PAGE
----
Michael Jackson's Neverland ranch has sold for $22 million, a massive $78 million drop from the original price. The huge reduction is not surprising given that the estate has lingered on the market since 2015.
Here, we showcase the amazing exteriors of the house.
Neverland was Jackson's fabled recreation of a childhood he hadn't had. The Neverland Ranch had every fun attraction a kid could possibly want, including three railroads with a custom-built electric train, an amusement arcade, and even its own petting zoo.
However, the new resident will be unable to experience Neverland's Jackson-era quirks. The property was completely stripped of all references to Jackson following the singer's sudden death in 2009.
Jackson had originally bought the ranch in 1988, following a visit to the estate while Paul McCartney was staying there. It was then known as Sycamore Valley Ranch and had the original name reinstated when the property was put up for sale in 2015, for the original asking price of $100 million.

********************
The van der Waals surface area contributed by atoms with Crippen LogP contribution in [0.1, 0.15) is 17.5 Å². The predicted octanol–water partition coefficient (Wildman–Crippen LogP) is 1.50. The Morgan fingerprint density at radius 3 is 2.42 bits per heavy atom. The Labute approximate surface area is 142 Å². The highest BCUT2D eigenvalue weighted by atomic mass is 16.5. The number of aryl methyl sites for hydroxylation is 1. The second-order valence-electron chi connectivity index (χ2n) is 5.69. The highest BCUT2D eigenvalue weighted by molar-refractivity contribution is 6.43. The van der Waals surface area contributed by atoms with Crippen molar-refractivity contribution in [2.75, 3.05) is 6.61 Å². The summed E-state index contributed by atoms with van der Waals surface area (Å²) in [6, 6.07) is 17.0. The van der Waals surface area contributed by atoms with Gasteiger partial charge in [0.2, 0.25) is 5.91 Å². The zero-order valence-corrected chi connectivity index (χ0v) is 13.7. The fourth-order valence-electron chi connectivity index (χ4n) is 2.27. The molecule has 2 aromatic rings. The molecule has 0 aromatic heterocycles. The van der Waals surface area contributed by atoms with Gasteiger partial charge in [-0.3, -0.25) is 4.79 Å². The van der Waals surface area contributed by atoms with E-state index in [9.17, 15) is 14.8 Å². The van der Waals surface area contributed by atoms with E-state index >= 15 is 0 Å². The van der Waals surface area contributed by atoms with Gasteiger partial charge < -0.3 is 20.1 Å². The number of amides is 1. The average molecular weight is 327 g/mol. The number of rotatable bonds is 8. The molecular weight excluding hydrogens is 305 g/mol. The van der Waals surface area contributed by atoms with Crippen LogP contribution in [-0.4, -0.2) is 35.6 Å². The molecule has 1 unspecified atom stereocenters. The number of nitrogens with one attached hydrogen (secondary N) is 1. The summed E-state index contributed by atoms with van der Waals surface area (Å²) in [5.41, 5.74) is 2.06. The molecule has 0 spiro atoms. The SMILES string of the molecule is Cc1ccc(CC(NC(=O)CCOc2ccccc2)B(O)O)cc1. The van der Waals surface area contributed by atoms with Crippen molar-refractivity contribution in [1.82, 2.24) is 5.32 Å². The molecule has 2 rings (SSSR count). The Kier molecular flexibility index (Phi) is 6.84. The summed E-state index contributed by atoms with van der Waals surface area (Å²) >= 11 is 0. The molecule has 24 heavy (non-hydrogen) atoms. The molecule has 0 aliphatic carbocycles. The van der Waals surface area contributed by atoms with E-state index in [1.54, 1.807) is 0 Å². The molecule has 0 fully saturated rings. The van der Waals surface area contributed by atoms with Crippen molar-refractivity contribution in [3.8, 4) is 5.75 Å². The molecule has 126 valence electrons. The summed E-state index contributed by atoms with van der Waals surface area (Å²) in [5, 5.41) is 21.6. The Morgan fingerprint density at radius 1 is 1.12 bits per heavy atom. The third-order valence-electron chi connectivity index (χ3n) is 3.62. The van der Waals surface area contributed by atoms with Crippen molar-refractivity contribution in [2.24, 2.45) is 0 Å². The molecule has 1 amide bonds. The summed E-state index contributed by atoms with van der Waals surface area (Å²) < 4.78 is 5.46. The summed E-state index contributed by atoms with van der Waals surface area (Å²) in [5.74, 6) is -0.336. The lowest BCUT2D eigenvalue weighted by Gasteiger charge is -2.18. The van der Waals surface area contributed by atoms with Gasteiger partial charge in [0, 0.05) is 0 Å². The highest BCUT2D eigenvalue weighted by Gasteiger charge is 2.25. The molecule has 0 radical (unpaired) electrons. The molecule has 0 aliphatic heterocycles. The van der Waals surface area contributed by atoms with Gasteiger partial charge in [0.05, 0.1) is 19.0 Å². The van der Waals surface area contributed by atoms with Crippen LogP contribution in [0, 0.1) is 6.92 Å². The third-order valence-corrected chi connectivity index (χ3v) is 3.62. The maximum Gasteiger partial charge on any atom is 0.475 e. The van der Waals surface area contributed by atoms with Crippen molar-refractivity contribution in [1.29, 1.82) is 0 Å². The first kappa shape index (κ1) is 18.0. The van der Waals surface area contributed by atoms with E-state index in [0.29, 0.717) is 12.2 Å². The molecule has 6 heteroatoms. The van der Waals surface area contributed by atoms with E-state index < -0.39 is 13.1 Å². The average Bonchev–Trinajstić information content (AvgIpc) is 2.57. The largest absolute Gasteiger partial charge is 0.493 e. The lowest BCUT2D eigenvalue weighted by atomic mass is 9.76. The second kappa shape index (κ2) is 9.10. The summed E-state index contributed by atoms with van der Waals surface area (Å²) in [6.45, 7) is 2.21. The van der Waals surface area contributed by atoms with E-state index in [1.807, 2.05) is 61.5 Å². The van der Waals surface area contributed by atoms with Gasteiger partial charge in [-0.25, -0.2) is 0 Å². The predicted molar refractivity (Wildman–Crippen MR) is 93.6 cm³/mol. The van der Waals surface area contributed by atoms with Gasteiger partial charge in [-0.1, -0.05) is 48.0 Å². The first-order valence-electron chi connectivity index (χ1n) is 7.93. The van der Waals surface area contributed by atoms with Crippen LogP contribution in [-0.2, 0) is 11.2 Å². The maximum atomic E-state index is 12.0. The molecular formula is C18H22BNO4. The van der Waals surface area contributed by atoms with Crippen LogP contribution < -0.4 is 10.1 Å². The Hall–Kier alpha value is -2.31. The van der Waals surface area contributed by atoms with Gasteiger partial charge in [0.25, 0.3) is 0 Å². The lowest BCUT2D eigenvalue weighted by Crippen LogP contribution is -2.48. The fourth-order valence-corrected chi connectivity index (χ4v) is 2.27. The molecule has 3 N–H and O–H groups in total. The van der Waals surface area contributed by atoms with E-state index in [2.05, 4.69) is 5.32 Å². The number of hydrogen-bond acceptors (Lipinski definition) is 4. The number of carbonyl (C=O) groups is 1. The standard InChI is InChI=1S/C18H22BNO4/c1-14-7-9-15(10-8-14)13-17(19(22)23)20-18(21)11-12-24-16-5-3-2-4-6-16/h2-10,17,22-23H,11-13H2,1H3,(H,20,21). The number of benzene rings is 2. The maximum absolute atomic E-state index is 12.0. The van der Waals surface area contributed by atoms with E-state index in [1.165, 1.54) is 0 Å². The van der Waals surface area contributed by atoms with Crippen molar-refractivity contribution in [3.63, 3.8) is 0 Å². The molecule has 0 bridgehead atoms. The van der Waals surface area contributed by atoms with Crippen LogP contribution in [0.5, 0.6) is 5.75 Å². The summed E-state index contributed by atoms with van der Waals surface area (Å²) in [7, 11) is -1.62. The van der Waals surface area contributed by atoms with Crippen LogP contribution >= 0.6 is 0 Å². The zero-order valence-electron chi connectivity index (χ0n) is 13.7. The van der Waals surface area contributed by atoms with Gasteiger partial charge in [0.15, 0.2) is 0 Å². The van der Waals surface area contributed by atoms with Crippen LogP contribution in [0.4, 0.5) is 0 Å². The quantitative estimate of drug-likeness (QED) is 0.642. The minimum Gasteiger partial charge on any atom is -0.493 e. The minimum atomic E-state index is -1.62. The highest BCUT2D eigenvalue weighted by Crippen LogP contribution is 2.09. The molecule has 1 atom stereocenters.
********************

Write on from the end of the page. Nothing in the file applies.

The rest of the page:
Today, the ranch incorporates a 12,000-square-foot main house, guest houses, several barns, animal shelter facilities and a maintenance shop.
The main house, designed in French Normandy style, has six bedrooms, including a master suite sprawling over two stories and featuring a fireplace, a separate sitting room, and two baths.
The grounds of the ranch feature a free-form swimming pool, a covered barbecue area, basketball court, tennis court and a 50-seat movie theater with a private balcony and stage. The four-acre lake also has a fountain.
Who owns Neverland now?
The ranch has been bought by billionaire businessman Ron Burkle, who knew Jackson. He has landed an incredible deal on an estate with tremendous potential.
Why is it called Neverland?
'Never Never Land' was where Peter Pan lived and is associated with childhood – and particularly with never-ending childhood.
Pictures courtesy of Top Ten Real Estate Deals (opens in new tab).
Anna Cottrell is Consumer Editor across Future Plc Home titles. She has a background in academic research and is the author of London Writing of the 1930s. She writes about interior design, property, and gardening .On H&G, she specializes in writing about property – buying, selling, renting, mortgages – sustainability and eco issues.
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